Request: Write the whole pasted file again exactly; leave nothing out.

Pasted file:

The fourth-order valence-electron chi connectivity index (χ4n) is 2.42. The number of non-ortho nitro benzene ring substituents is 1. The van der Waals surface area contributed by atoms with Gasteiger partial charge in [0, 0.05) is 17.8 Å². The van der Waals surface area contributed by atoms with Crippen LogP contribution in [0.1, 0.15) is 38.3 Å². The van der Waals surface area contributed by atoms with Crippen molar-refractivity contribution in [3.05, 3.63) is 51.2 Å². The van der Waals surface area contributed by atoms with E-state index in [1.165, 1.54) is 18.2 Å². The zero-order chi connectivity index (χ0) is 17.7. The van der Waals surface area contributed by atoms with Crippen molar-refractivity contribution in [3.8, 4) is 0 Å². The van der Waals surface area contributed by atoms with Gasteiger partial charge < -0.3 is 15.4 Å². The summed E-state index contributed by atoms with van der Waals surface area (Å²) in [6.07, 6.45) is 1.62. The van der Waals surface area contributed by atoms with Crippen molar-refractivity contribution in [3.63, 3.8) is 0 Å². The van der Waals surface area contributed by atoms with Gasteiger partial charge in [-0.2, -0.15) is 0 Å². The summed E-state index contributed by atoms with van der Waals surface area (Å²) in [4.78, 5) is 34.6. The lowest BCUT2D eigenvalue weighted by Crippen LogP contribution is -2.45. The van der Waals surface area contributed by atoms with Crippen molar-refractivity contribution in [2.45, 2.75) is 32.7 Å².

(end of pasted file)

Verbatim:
The fourth-order valence-electron chi connectivity index (χ4n) is 2.42. The number of non-ortho nitro benzene ring substituents is 1. The van der Waals surface area contributed by atoms with Gasteiger partial charge in [0, 0.05) is 17.8 Å². The van der Waals surface area contributed by atoms with Crippen LogP contribution in [0.1, 0.15) is 38.3 Å². The van der Waals surface area contributed by atoms with Crippen molar-refractivity contribution in [3.05, 3.63) is 51.2 Å². The van der Waals surface area contributed by atoms with E-state index in [1.165, 1.54) is 18.2 Å². The zero-order chi connectivity index (χ0) is 17.7. The van der Waals surface area contributed by atoms with Crippen molar-refractivity contribution in [3.8, 4) is 0 Å². The van der Waals surface area contributed by atoms with Gasteiger partial charge < -0.3 is 15.4 Å². The summed E-state index contributed by atoms with van der Waals surface area (Å²) in [6.07, 6.45) is 1.62. The van der Waals surface area contributed by atoms with Crippen molar-refractivity contribution in [3.63, 3.8) is 0 Å². The van der Waals surface area contributed by atoms with Gasteiger partial charge in [-0.2, -0.15) is 0 Å². The summed E-state index contributed by atoms with van der Waals surface area (Å²) in [4.78, 5) is 34.6. The lowest BCUT2D eigenvalue weighted by Crippen LogP contribution is -2.45. The van der Waals surface area contributed by atoms with Crippen molar-refractivity contribution in [2.45, 2.75) is 32.7 Å².